Skip to main content

PostgreSQL

PostgreSQL, often known simply as Postgres, is a powerful, open-source object-relational database system. It is highly respected for its proven architecture, reliability, data integrity, robust feature set, and extensibility. PostgreSQL is designed to handle a range of workloads, from single machines to data warehouses or Web services with many concurrent users.

Configuration

The following configuration settings are available for PostgreSQL, which are specified under the store.<name> section of the configuration file:

  • type: Specifies the database type, set to "postgresql" for PostgreSQL.
  • host: The hostname or IP address of the PostgreSQL server. Example: "localhost".
  • port: The port on which the PostgreSQL server is running. The default PostgreSQL port is 5432.
  • database: The name of the database to connect to, for example, "stalwart".
  • user: The username used for authentication with the PostgreSQL server. Example: "postgres".
  • password: The password for the specified user. Example: "mysecretpassword".
  • timeout.connect: Specifies the maximum time to wait while trying to establish a connection to the PostgreSQL server. It is represented as a string denoting time, e.g., "15s" for 15 seconds.
  • pool.max-connections: Specifies the maximum number of connections allowed in the pool. This setting helps manage the database's load and resources. For example, 10.

TLS configuration

The following configuration settings are available for TLS, which are specified under the store.<name>.tls section of the configuration file:

  • enable: A boolean setting that enables (true) or disables (false) TLS.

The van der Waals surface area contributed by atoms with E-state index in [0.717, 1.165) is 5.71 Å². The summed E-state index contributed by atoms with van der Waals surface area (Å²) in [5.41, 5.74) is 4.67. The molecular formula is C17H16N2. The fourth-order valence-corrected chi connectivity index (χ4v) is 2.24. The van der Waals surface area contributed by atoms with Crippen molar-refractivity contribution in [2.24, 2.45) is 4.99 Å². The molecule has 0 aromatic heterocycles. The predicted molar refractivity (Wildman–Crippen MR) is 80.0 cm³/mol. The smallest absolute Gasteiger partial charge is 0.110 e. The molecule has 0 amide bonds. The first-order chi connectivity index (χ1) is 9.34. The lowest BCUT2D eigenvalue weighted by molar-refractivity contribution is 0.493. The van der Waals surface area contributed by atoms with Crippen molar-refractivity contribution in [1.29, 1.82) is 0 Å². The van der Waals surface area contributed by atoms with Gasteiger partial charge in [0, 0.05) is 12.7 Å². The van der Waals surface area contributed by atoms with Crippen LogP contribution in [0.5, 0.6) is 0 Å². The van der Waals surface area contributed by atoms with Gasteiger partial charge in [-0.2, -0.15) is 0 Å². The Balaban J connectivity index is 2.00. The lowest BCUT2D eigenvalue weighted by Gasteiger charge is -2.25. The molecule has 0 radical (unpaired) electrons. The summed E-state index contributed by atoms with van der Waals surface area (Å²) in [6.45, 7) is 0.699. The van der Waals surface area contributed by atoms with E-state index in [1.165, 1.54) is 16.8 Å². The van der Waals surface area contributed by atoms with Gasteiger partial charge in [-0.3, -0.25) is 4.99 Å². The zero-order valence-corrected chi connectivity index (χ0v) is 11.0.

• allow-invalid-certs: Determines whether to allow connections with invalid TLS certificates. A boolean setting and the default value is set to false for stricter security.

Example

[store."postgresql"]
type = "postgresql"
host = "localhost"
port = 5432
database = "stalwart"
user = "postgres"
password = "mysecretpassword"

[store."postgresql".timeout]
connect = "15s"

[store."postgresql".tls]
enable = false
allow-invalid-certs = false

[store."postgresql".pool]
max-connections = 10

Lookup queries

When PostgreSQL is used as a directory or lookup store, SQL queries can be mapped to lookup ids. This is done by specifying the query under store.<name>.query.<lookup_name> where <name> is the PostgreSQL store ID and <lookup_name> it the lookup ID to map the query to.

For example:

[store."postgresql".query]
name = "SELECT name, type, secret, description, quota FROM accounts WHERE name = $1 AND active = true"
members = "SELECT member_of FROM group_members WHERE name = $1"
recipients = "SELECT name FROM emails WHERE address = $1 ORDER BY name ASC"
emails = "SELECT address FROM emails WHERE name = $1 AND type != 'list' ORDER BY type DESC, address ASC"
verify = "SELECT address FROM emails WHERE address LIKE '%' || $1 || '%' AND type = 'primary' ORDER BY address LIMIT 5"
expand = "SELECT p.address FROM emails AS p JOIN emails AS l ON p.name = l.name WHERE p.type = 'primary' AND l.address = $1 AND l.type = 'list' ORDER BY p.address LIMIT 50"
domains = "SELECT 1 FROM emails WHERE address LIKE '%@' || $1 LIMIT 1"

Initialization statements

On startup, Stalwart Mail Server can execute SQL statements before the first query is executed. This is useful for initializing the database with tables or data. These initialization statements are specified under the store.<name>.init.execute section of the configuration file.

For example:

[store."postgresql".init]
execute = [
"CREATE TABLE IF NOT EXISTS accounts (name TEXT PRIMARY KEY, secret TEXT, description TEXT, type TEXT NOT NULL, quota INTEGER DEFAULT 0, active BOOLEAN DEFAULT 1)",
"CREATE TABLE IF NOT EXISTS group_members (name TEXT NOT NULL, member_of TEXT NOT NULL, PRIMARY KEY (name, member_of))",
"CREATE TABLE IF NOT EXISTS emails (name TEXT NOT NULL, address TEXT NOT NULL, type TEXT, PRIMARY KEY (name, address))"
]